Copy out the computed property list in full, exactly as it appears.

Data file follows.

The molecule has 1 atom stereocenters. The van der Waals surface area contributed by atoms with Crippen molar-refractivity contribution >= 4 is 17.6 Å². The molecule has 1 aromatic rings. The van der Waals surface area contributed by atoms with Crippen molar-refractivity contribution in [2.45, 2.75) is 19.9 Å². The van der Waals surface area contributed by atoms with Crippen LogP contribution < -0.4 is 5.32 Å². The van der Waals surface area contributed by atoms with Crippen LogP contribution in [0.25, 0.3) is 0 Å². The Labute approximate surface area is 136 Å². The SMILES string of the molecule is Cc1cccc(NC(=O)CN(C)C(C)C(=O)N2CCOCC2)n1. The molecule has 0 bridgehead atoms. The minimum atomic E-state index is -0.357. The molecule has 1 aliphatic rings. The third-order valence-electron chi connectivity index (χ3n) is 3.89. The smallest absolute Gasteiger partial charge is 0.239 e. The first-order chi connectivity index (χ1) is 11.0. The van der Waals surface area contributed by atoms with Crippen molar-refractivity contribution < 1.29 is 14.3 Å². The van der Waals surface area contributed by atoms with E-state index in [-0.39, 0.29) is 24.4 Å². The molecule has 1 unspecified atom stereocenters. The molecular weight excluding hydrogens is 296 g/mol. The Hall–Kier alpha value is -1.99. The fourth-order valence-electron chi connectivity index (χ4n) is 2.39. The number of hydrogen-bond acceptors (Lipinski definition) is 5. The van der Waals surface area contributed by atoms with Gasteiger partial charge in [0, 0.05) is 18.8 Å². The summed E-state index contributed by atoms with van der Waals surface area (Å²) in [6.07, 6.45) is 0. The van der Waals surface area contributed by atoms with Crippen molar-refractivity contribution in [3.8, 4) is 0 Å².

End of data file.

The molecule has 1 atom stereocenters. The van der Waals surface area contributed by atoms with Crippen molar-refractivity contribution >= 4 is 17.6 Å². The molecule has 1 aromatic rings. The van der Waals surface area contributed by atoms with Crippen molar-refractivity contribution in [2.45, 2.75) is 19.9 Å². The van der Waals surface area contributed by atoms with Crippen LogP contribution < -0.4 is 5.32 Å². The van der Waals surface area contributed by atoms with Crippen LogP contribution in [0.25, 0.3) is 0 Å². The Labute approximate surface area is 136 Å². The SMILES string of the molecule is Cc1cccc(NC(=O)CN(C)C(C)C(=O)N2CCOCC2)n1. The molecule has 0 bridgehead atoms. The minimum atomic E-state index is -0.357. The molecule has 1 aliphatic rings. The third-order valence-electron chi connectivity index (χ3n) is 3.89. The smallest absolute Gasteiger partial charge is 0.239 e. The first-order chi connectivity index (χ1) is 11.0. The van der Waals surface area contributed by atoms with Crippen molar-refractivity contribution < 1.29 is 14.3 Å². The van der Waals surface area contributed by atoms with E-state index in [-0.39, 0.29) is 24.4 Å². The molecule has 1 unspecified atom stereocenters. The molecular weight excluding hydrogens is 296 g/mol. The Hall–Kier alpha value is -1.99. The fourth-order valence-electron chi connectivity index (χ4n) is 2.39. The number of hydrogen-bond acceptors (Lipinski definition) is 5. The van der Waals surface area contributed by atoms with Gasteiger partial charge in [0, 0.05) is 18.8 Å². The summed E-state index contributed by atoms with van der Waals surface area (Å²) in [6.07, 6.45) is 0. The van der Waals surface area contributed by atoms with Crippen molar-refractivity contribution in [3.8, 4) is 0 Å².